3 ways to measure cannibalization

Aug. 14, 2017 | by Dave Bennett

In marketing strategy, cannibalization refers to a reduction in sales volume, sales revenue, or market share of one product as a result of the introduction of a new product by the same producer.
I like this definition of cannibalization from Wikipedia. I would broaden it beyond only new product introductions to include price changes and discounting. Cannibalization is directly linked to anything that changes the menu. There is a debate as to whether cannibalization is all bad or not, but we will leave that for another blog.

Think of a menu change as an avenue to stimulating your customers. By making the change, you are looking to achieve a specific outcome; for example, selling more of a menu item or making more money selling the menu items you already sell. Any change creates two types of results: those that are intended, and those that are unintended. Cannibalization is an example of an unintended consequence to a change. 

Back to the wiki definition: "Cannibalization refers to a reduction in sales volume... as a result of the introduction of a new product." 

The definition is clearly saying the reduction is a direct result of the new product. However, other factors may be at play that could cause the reduction, so you must measure it by examining individual guest checks with the new product on it. You cannot measure cannibalization by simply looking at a product mix report because it does not show you the content of guest checks.

Market Basket is a term for describing all the items that are sold in combination with another menu item. When we go into a restaurant, we usually buy more than a single menu item. A market basket consists of the sum of menu items purchased across a certain period of time and many locations.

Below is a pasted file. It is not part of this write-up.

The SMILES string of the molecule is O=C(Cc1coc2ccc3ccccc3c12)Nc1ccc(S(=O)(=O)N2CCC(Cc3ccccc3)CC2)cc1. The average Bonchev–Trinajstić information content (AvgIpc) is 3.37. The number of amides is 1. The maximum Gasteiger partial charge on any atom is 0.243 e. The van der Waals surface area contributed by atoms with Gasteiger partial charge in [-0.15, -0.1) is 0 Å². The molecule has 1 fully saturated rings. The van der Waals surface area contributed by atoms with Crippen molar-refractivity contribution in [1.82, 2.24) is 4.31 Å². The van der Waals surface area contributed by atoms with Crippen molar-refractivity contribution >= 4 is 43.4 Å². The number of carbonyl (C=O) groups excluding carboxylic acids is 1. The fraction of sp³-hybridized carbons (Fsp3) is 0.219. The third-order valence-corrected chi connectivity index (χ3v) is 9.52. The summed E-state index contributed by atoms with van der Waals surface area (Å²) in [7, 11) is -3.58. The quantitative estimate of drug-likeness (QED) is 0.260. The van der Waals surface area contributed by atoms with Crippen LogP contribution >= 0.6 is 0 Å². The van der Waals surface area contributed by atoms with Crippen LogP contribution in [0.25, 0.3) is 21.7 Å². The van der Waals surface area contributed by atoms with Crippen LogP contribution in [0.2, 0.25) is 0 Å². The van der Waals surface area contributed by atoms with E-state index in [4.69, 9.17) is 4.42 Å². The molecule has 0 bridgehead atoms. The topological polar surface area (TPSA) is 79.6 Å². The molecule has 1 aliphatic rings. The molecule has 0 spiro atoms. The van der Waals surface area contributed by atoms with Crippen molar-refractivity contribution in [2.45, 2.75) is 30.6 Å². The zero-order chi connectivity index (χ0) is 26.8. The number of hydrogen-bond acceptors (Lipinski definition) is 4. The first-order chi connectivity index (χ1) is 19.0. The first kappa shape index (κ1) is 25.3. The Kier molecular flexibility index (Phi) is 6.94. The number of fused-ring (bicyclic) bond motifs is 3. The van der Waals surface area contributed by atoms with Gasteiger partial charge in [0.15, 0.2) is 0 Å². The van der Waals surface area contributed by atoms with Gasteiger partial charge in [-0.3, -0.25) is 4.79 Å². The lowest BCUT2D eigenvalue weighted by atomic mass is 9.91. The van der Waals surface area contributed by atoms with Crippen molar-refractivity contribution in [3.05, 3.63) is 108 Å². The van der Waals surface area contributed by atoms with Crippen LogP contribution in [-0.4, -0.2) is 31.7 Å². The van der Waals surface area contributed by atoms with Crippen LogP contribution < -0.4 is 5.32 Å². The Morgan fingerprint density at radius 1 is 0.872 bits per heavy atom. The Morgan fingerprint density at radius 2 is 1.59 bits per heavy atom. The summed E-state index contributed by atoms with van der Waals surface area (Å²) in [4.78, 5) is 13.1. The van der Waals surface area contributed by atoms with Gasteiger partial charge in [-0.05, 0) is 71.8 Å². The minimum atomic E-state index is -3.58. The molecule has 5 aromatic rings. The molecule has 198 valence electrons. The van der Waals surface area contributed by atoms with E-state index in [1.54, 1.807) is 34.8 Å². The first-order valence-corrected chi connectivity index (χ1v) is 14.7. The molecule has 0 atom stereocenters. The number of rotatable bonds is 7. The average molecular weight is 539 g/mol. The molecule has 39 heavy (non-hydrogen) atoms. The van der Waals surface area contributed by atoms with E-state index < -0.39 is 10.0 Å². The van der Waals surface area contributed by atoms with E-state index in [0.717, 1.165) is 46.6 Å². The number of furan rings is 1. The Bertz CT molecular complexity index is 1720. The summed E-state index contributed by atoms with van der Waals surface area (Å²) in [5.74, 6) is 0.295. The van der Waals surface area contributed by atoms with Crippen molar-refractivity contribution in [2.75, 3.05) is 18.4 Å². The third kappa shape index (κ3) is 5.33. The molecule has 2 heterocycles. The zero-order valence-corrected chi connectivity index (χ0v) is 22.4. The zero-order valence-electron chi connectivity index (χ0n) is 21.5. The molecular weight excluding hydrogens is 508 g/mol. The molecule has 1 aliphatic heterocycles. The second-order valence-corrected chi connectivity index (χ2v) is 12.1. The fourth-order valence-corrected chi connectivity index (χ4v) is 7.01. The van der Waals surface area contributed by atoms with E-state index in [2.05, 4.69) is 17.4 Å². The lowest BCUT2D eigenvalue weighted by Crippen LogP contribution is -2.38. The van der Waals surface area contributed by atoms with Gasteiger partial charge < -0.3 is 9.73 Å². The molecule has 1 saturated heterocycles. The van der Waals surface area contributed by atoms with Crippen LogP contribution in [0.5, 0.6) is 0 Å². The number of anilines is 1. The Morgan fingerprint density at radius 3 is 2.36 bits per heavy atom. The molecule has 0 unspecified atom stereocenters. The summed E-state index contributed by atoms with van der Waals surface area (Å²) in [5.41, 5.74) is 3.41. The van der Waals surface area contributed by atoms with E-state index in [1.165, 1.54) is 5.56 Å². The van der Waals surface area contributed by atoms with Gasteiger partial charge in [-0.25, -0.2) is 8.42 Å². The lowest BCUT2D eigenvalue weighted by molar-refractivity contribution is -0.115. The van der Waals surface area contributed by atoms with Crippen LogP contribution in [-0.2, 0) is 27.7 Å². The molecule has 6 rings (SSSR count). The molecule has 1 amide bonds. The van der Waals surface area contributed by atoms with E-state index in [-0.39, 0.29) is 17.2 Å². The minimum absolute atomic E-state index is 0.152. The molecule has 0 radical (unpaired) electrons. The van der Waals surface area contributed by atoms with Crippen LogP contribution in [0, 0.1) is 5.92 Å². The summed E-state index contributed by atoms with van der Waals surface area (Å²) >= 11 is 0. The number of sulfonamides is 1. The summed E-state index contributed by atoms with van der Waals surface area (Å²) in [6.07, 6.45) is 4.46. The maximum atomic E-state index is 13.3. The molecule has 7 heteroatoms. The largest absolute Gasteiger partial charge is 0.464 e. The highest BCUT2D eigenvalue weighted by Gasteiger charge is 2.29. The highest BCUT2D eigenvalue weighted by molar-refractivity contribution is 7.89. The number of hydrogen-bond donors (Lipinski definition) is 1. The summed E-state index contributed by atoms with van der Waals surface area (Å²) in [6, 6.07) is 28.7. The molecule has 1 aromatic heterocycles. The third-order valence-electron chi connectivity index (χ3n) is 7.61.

Many restaurant companies have no way to measure cannibalization in a reasonably accurate manner. Here are three ways to do it right:
1. New product
Look at the top five items being sold in combination with the new product. Then look at the market baskets of those five items before and after the product launch to measure how each of those market baskets have changed. Were the changes better for you overall, or worse?

2. Price change
Similar to #1, but you have a history to work with. Measure market baskets before and after the price change to measure the shift in the basket of goods sold with the item whose price you increased. Measure the check average of the checks containing the price-changed item. If you have your menu item's plate cost, you should do this analysis on a contribution margin basis instead of just a revenue basis.

3. LTO
Measure average check for checks containing the LTO items before and after the promotion. Analyze the market basket associated with the LTO items to measure trade ups and trade downs, or shifts to other items.

Conclusion
Every change you make to your menu creates intended consequences and unintended consequences. Simple product mix can tell you how much of an item you sell, but it cannot help you measure shifts in the market basket of goods that are bought in connection with a menu item. Check level analysis is required to accurately measure cannibalization.

Cover photo:iStock
 


Topics: Customer Service / Experience, Franchising & Growth, Operations Management



Dave Bennett
With prior experience with Dunkin’ Brands and IBM Global Services, Dave Bennett has led Mirus through its formative years and its current growth phase. Dave holds a B.S. in Business Administration and MBA from Northeastern University. www

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